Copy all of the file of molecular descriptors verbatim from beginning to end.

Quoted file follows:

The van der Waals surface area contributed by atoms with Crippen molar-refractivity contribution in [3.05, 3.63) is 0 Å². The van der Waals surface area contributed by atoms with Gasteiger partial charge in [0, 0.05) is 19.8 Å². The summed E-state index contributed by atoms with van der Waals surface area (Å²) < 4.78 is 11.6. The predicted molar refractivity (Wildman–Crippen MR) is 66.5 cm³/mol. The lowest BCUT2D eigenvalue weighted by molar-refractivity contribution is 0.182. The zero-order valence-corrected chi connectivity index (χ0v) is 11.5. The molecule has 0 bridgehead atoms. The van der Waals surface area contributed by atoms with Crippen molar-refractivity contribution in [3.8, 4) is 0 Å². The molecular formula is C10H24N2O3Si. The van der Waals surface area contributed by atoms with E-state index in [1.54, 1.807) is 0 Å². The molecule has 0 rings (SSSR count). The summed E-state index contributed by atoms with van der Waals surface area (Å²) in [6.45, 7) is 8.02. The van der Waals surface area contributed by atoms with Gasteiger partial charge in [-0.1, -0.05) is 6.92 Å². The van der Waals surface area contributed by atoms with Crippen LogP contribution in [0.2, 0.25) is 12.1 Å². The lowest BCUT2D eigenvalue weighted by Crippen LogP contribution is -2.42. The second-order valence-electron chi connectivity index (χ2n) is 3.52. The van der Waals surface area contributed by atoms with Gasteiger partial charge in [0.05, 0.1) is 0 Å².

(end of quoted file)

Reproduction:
The van der Waals surface area contributed by atoms with Crippen molar-refractivity contribution in [3.05, 3.63) is 0 Å². The van der Waals surface area contributed by atoms with Gasteiger partial charge in [0, 0.05) is 19.8 Å². The summed E-state index contributed by atoms with van der Waals surface area (Å²) < 4.78 is 11.6. The predicted molar refractivity (Wildman–Crippen MR) is 66.5 cm³/mol. The lowest BCUT2D eigenvalue weighted by molar-refractivity contribution is 0.182. The zero-order valence-corrected chi connectivity index (χ0v) is 11.5. The molecule has 0 bridgehead atoms. The van der Waals surface area contributed by atoms with Crippen molar-refractivity contribution in [3.8, 4) is 0 Å². The molecular formula is C10H24N2O3Si. The van der Waals surface area contributed by atoms with E-state index in [1.54, 1.807) is 0 Å². The molecule has 0 rings (SSSR count). The summed E-state index contributed by atoms with van der Waals surface area (Å²) in [6.45, 7) is 8.02. The van der Waals surface area contributed by atoms with Gasteiger partial charge in [-0.1, -0.05) is 6.92 Å². The van der Waals surface area contributed by atoms with Crippen LogP contribution in [0.2, 0.25) is 12.1 Å². The lowest BCUT2D eigenvalue weighted by Crippen LogP contribution is -2.42. The second-order valence-electron chi connectivity index (χ2n) is 3.52. The van der Waals surface area contributed by atoms with Gasteiger partial charge in [0.05, 0.1) is 0 Å².